These are looking pretty good! Each image shows a distinctive character clearly snooping around. (I've actually skipped a step where I suggested that DALLE give every character a hat and sunglasses even though it's night.)

However, it still feels to me like there is something missing. They almost look too good to be conspiracy theorists in my mind.

What detail would make them seem more unhinged?

"Anxious & underslept"

After a bit of fiddling around, I hit on the idea of describing conspiracy theorist characters as anxious and/or underslept. For example:

Let's do the next moment: "Close Capture: In the observatory's lab, a conspiracy theorist sets up a camera, trying to film the equipment and any evidence of the aliens. The gelatinous alien watches curiously from behind a tall shelf, stretching itself thin to avoid detection." Remember to describe the conspiracy theorist in concrete terms, male or female, but middle aged, shabbily dressed and underslept.

And that made all the difference:

A set of four images of shabby, messy-haired men with baggy pants, torn jeans, and stained shirts setting up cameras, totally oblivious to the aliens behind them.

Perfectly paranoid (and, in this instance, for good reason!).

My standard instructions

Because ChatGPT will so often write in general terms, I wrote a set of standard "cartoonish image" instructions that I would use at the beginning of each image generation session:

Instructions: Art direction for all images: You're a talented illustrator and art director working with DALLE. I want all images to be illustrations in a playful style. It's very important to me that the illustrations convey some sense of texture as if drawn or painted with pencils, pastels, acrylic paints or other mixed media. The characters should skew towards more naive, comically exaggerated proportions and designs, even when portraying adult characters. Also note that you should avoid using names in the prompts for DALLE; it's generally better to describe the characters in the prompt. Be reasonably specific about character descriptions and physical actions and interactions with objects or other characters. Avoid using abstract language or collective nouns. It's important to be specific with DALLE. Only ever describe 1-2 main characters (or animals if they are the focus) in each prompt, with 2-3 secondary characters (or animals) max. Square and tall images work better for me than wide images, unless I specify otherwise. Do you understand the art direction?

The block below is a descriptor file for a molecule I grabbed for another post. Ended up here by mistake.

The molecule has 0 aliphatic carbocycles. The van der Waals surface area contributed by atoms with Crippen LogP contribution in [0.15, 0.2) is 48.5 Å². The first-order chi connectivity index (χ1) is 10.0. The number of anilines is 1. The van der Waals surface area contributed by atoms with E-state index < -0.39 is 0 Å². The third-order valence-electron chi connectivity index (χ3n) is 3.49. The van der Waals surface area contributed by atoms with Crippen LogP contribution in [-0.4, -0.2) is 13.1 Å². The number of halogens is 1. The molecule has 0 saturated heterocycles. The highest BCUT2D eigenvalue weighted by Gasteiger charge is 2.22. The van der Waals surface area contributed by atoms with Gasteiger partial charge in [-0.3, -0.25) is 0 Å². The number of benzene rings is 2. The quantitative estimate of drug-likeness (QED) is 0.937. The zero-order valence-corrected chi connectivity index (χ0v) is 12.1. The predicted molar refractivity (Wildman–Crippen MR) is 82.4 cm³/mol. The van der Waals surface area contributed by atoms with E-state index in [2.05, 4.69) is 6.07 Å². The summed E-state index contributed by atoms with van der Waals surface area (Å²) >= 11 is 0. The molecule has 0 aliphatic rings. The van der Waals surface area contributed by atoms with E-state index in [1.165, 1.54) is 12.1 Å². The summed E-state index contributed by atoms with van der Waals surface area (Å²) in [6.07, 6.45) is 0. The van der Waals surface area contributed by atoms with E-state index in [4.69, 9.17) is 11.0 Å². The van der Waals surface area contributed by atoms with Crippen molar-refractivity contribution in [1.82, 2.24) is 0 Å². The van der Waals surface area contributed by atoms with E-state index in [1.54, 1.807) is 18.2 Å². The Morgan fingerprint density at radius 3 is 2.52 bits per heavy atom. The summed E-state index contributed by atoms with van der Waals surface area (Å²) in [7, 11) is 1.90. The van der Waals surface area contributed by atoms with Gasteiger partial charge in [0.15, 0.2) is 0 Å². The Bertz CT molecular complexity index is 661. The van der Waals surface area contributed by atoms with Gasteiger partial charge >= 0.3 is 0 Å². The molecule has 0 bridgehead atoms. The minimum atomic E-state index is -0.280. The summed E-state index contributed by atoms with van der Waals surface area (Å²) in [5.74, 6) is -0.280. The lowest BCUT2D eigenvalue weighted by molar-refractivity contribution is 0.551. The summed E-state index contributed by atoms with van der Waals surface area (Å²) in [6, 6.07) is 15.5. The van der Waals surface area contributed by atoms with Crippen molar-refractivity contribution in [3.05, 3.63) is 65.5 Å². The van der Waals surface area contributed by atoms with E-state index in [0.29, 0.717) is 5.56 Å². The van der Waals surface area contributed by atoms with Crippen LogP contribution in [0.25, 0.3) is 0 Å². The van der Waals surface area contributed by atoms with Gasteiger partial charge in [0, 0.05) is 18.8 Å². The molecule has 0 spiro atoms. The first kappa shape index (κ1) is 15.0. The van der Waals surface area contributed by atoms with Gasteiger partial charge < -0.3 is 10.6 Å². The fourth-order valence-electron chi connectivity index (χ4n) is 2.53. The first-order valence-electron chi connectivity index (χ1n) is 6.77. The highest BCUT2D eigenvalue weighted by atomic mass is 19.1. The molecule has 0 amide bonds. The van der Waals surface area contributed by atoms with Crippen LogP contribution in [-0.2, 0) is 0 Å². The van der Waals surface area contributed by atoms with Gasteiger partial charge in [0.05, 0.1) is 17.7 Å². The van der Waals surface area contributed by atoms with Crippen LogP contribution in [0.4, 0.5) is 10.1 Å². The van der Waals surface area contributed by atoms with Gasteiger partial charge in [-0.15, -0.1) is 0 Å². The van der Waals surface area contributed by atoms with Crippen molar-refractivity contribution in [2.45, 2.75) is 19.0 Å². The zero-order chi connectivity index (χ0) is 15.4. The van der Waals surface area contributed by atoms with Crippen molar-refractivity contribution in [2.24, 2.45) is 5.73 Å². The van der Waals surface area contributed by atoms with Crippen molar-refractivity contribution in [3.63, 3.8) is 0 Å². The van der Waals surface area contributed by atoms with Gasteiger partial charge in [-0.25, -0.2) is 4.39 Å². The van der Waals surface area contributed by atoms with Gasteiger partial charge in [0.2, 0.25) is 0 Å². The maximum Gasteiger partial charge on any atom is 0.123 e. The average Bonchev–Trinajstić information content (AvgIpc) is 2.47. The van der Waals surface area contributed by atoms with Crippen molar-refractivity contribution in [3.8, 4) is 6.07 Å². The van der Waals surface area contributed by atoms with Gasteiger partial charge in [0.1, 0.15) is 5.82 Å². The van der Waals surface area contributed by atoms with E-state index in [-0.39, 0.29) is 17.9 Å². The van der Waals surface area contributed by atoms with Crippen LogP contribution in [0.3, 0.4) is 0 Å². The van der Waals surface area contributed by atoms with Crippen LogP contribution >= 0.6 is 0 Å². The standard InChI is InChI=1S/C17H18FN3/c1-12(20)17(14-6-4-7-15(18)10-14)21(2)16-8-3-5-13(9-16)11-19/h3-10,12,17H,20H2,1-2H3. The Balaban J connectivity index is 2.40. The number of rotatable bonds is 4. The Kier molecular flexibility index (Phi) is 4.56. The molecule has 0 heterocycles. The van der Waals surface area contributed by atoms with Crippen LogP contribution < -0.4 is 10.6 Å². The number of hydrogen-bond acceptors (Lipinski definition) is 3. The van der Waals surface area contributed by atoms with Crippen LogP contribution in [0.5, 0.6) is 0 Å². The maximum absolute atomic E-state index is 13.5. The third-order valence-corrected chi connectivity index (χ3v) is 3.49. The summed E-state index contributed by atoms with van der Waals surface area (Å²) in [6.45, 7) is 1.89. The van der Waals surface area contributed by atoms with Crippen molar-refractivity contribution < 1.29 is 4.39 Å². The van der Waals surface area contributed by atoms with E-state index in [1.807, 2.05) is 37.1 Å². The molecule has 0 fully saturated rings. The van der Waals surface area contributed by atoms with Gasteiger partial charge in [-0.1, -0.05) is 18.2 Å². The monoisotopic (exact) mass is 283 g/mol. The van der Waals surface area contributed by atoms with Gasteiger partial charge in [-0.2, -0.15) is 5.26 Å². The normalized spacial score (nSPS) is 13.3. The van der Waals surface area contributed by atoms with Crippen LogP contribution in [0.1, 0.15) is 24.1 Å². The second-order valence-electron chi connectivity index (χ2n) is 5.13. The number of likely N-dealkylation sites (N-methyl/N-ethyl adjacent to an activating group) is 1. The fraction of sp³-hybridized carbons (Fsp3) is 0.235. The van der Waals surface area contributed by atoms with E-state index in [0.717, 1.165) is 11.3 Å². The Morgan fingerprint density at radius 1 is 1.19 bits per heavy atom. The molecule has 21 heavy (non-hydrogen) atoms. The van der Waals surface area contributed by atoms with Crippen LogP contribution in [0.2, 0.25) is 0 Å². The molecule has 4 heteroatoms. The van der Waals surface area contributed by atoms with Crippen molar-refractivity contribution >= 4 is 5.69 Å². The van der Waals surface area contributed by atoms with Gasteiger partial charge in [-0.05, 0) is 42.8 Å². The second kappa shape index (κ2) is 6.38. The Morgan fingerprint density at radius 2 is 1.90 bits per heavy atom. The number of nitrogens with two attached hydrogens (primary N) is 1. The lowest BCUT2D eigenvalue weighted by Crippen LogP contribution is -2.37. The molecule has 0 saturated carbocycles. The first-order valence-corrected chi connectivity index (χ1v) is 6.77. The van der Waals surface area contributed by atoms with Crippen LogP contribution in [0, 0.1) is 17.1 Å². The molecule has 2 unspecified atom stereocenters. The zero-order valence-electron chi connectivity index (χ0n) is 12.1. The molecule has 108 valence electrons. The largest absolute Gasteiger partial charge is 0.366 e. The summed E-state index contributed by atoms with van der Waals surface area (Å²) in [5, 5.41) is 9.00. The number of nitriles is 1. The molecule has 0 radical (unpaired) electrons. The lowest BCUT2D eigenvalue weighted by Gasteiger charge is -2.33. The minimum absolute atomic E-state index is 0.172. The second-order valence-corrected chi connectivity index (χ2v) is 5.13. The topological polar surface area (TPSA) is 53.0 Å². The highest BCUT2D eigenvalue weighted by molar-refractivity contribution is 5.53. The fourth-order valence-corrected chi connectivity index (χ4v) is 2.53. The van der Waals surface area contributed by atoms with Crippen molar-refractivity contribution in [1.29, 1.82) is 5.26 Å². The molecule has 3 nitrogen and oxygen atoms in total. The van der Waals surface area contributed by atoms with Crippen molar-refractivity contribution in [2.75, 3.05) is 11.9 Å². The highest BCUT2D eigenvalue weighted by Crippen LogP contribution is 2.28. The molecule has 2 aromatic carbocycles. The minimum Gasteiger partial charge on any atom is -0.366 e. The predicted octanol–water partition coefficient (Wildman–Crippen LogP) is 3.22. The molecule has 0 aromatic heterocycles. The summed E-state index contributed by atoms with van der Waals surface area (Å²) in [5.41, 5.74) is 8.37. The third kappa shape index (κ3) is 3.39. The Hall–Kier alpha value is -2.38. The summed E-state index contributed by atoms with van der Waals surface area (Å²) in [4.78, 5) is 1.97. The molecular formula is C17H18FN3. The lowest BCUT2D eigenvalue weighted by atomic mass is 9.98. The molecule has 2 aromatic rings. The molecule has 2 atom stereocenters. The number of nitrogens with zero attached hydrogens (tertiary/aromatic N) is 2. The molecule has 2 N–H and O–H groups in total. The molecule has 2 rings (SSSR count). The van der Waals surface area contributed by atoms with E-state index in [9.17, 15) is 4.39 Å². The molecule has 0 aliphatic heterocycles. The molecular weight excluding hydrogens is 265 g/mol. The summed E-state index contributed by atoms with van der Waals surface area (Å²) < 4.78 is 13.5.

Occasionally, you need to remind the model

Whenever I present at teacher conferences about generative AI tools, I always bang on about the need to learn some basic concepts so that you can intuit why a model might behave a particular way.

One such concept is "context window", which is essentially a model's working memory. As the chat goes on, details in earlier messages slip out of the context window, so you need to remind the model of your priorities.

When making my cartoonish images, I would do that by periodically reposting my standard instructions.

(And if you already know ChatGPT well, then yes, this could be a persistent custom instruction but a) I didn't want to do that and b) I find ChatGPT ignores custom instructions half the time anyway.)

Advice for educators